And there are cool video segments including…

  • A thermal-sensing camera shows what’s really happening at night!
  • The barn owl’s slow flight style is compared to a peregrine and a greylag goose.
  • Great gray owl babies fall branch to branch when they “fledge” from the nest.
  • Super-sensitive microphones record the sounds of a pigeon, a peregrine and a barn owl in flight. Only the barn owl is completely silent. (Of course, peregrines don’t need to be silent … just very fast!)

Click on the screenshot above for a preview, then watch Owl Power on PBS next Wednesday February 18, 8pm EST/7pm CST.  In Pittsburgh it’s on WQED.


(screenshot from PBS NATURE’s Owl Power)

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Feb 06 2015

Count Backyard Birds Next Weekend

Published by under Books & Events

Three dark-eyed juncoes feeding in the snow (photo by Marcy Cunkelman)

One week from today — February 13-16 — the Great Backyard Bird Count will take a real-time snapshot of the birds in North America and beyond.

Since 1998 the Great Backyard Bird Count has enlisted volunteers like us to count the birds we see for four days in mid-February.  We count them in our backyards or anywhere we choose.  Last year more than 142,000 volunteers tallied birds in 135 countries.  Most of us count in North America so the northern cardinal and dark-eyed junco were the #1 and #2 birds.  Click here to see which species was #3.

Counting is so easy you can participate from your kitchen window!  Just fill your feeders, sit back with a cup of your favorite beverage, and tally the highest count of each species for at least 15 minutes.  Then submit your observations online.  Don’t be daunted. It’s really easy.  Click here for instructions from Cornell Lab.

There are also outdoor events across the U.S. and in Pittsburgh –> Emerald View Park with Venture Outdoors, Three Rivers Birding Club & Fern Hollow Nature Center at Sewickley Heights Park, and Pittsburgh Botanical Garden.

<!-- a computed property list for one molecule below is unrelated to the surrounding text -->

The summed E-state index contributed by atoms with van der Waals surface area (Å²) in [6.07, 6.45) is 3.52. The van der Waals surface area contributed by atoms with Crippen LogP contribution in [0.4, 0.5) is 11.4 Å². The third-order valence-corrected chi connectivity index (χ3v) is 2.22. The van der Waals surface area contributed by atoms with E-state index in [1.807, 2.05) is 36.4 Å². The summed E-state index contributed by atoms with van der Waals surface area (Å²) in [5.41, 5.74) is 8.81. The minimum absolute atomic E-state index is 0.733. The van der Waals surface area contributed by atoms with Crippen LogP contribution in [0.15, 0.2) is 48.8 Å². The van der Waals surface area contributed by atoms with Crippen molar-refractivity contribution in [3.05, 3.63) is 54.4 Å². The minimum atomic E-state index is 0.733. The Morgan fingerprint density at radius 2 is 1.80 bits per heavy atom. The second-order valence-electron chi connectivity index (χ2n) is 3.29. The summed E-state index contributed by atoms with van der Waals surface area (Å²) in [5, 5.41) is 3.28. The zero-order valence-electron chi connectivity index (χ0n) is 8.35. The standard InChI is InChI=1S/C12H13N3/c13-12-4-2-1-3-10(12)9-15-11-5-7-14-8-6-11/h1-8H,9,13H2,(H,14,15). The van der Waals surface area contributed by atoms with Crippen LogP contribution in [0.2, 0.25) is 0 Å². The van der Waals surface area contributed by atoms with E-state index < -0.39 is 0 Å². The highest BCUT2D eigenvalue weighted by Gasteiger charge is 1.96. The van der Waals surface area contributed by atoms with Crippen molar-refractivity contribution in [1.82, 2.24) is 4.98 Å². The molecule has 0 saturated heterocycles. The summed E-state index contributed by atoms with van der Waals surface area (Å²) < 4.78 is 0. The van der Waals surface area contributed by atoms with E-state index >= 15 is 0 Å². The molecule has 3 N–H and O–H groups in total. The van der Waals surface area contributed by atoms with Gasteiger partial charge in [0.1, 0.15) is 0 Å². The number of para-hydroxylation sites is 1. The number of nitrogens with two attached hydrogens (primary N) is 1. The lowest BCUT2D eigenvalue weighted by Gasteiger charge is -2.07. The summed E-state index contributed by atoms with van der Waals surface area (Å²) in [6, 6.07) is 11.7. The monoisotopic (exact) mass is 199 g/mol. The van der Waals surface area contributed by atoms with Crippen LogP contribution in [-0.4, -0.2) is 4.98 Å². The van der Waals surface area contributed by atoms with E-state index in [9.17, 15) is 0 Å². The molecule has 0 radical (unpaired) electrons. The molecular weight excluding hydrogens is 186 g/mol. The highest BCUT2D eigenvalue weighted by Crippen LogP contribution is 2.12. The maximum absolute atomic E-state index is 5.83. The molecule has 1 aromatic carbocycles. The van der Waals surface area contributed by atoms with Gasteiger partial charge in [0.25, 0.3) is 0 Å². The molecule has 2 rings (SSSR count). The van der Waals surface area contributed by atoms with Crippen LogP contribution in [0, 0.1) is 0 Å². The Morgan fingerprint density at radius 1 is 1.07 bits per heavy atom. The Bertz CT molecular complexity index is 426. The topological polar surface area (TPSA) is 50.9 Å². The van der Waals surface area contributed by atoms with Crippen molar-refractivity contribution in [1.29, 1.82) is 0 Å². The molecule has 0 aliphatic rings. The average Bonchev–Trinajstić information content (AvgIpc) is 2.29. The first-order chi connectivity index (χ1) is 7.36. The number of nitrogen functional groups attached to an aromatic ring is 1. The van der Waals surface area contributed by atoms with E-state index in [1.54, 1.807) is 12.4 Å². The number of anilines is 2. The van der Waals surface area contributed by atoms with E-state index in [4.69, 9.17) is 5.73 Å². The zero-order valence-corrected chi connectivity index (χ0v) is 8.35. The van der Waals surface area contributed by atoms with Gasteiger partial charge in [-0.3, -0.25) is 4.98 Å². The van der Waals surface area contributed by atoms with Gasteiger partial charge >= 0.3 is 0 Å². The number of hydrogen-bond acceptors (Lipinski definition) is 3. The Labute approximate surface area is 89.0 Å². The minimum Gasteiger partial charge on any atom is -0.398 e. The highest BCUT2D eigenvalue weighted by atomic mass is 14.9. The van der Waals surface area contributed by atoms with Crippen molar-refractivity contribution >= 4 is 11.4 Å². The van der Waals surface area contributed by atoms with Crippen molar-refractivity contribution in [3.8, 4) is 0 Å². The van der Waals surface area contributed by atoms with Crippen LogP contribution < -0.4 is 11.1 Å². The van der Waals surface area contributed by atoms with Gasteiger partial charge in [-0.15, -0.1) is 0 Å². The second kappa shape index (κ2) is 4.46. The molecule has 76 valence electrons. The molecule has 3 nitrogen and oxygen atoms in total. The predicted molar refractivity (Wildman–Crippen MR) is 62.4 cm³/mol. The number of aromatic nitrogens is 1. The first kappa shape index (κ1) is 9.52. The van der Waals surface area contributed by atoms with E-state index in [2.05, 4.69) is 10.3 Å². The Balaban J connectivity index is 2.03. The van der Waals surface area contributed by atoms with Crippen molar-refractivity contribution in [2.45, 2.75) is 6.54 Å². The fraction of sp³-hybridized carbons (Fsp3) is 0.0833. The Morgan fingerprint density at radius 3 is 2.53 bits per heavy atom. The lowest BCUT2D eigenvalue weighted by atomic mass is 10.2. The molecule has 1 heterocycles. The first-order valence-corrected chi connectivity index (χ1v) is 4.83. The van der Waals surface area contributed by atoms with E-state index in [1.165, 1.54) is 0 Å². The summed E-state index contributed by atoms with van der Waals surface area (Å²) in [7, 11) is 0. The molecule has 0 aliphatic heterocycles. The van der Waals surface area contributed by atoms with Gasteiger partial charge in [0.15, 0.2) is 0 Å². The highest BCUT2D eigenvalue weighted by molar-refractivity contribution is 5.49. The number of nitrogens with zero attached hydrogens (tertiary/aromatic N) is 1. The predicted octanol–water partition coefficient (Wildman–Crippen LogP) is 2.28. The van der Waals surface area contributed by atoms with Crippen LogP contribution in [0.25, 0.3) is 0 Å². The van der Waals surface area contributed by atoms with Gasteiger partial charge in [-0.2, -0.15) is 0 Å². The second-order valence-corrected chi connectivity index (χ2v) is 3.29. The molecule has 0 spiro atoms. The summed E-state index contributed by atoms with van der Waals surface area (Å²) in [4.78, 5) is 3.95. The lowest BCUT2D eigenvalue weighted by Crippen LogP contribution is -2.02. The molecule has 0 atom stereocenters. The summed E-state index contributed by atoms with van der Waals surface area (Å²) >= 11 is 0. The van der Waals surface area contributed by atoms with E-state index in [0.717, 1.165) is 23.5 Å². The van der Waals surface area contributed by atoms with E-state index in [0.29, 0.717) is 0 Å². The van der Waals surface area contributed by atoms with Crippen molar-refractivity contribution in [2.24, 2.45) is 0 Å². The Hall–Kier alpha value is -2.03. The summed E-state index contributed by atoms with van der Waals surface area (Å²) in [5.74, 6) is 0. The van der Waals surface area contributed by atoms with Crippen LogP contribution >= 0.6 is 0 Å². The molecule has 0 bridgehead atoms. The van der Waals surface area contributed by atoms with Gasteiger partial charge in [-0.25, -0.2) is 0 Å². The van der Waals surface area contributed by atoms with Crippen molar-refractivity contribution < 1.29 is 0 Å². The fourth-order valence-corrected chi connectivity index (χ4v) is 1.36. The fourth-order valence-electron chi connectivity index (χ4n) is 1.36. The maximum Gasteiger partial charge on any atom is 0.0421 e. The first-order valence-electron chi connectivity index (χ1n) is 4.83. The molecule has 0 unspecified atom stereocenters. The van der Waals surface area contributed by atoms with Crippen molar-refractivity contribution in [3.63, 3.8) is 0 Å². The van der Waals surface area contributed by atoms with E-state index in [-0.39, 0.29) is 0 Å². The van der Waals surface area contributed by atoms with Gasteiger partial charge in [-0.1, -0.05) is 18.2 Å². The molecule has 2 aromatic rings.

If you love to take photographs, submit your best shots to the GBBC photo contest. Click here for contest information.

It’s as easy as 1-2-3.

  1. Get ready this coming week.
  2. Set up your feeders and …
  3. Go!

February 13-16, 2015.


(Marcy Cunkelman counted 3 dark-eyed juncoes in this photo from her backyard.)

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Jan 01 2015

First Bird Of The Year

Published by under Books & Events

Rock pigeon (photo by Chuck Tague)

For those who list birds, January 1 starts a fresh new list for the new year.  What bird will be the first of 2015?

If you live in the suburbs or countryside yours may be a songbird at the feeder — a cardinal, a chickadee, a dark-eyed junco — but where I live in the city the most likely first bird is a European import: a house sparrow, a starling, a pigeon.

Sometimes I make the list better by not looking outside until I think there’s a “good” bird outdoors.  This usually requires a little cheating in which I ignore the hordes of foreigners to pick out the one native bird and call it my first.

Birding by ear is more successful at finding natives.  Pigeons don’t coo on early January mornings, starlings are silent at dawn, and house sparrows are late risers.  This method can give me a First Bird of song sparrow or Carolina wren but the most likely is American crow, cawing as they fly over my neighborhood on their way from the roost.

Today I shouldn’t cheat. I’ll just see what I come up with.

What’s your First Bird of 2015?


(photo by Chuck Tague)